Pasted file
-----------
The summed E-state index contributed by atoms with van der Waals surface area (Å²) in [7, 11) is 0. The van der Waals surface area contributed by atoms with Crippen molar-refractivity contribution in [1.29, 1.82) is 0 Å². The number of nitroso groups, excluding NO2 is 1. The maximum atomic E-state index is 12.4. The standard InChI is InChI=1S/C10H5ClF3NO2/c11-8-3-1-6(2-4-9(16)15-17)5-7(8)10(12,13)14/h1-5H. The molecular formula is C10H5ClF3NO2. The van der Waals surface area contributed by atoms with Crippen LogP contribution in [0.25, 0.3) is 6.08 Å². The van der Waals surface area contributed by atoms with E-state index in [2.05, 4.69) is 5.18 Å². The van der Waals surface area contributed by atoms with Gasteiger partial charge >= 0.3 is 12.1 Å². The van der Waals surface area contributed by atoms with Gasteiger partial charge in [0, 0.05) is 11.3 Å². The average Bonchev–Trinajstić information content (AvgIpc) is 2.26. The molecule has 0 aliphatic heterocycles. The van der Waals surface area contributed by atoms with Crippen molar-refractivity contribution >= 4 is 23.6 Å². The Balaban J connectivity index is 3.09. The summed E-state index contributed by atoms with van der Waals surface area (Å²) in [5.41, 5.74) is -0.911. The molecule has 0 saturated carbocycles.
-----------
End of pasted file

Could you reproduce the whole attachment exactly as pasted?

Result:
The summed E-state index contributed by atoms with van der Waals surface area (Å²) in [7, 11) is 0. The van der Waals surface area contributed by atoms with Crippen molar-refractivity contribution in [1.29, 1.82) is 0 Å². The number of nitroso groups, excluding NO2 is 1. The maximum atomic E-state index is 12.4. The standard InChI is InChI=1S/C10H5ClF3NO2/c11-8-3-1-6(2-4-9(16)15-17)5-7(8)10(12,13)14/h1-5H. The molecular formula is C10H5ClF3NO2. The van der Waals surface area contributed by atoms with Crippen LogP contribution in [0.25, 0.3) is 6.08 Å². The van der Waals surface area contributed by atoms with E-state index in [2.05, 4.69) is 5.18 Å². The van der Waals surface area contributed by atoms with Gasteiger partial charge >= 0.3 is 12.1 Å². The van der Waals surface area contributed by atoms with Gasteiger partial charge in [0, 0.05) is 11.3 Å². The average Bonchev–Trinajstić information content (AvgIpc) is 2.26. The molecule has 0 aliphatic heterocycles. The van der Waals surface area contributed by atoms with Crippen molar-refractivity contribution >= 4 is 23.6 Å². The Balaban J connectivity index is 3.09. The summed E-state index contributed by atoms with van der Waals surface area (Å²) in [5.41, 5.74) is -0.911. The molecule has 0 saturated carbocycles.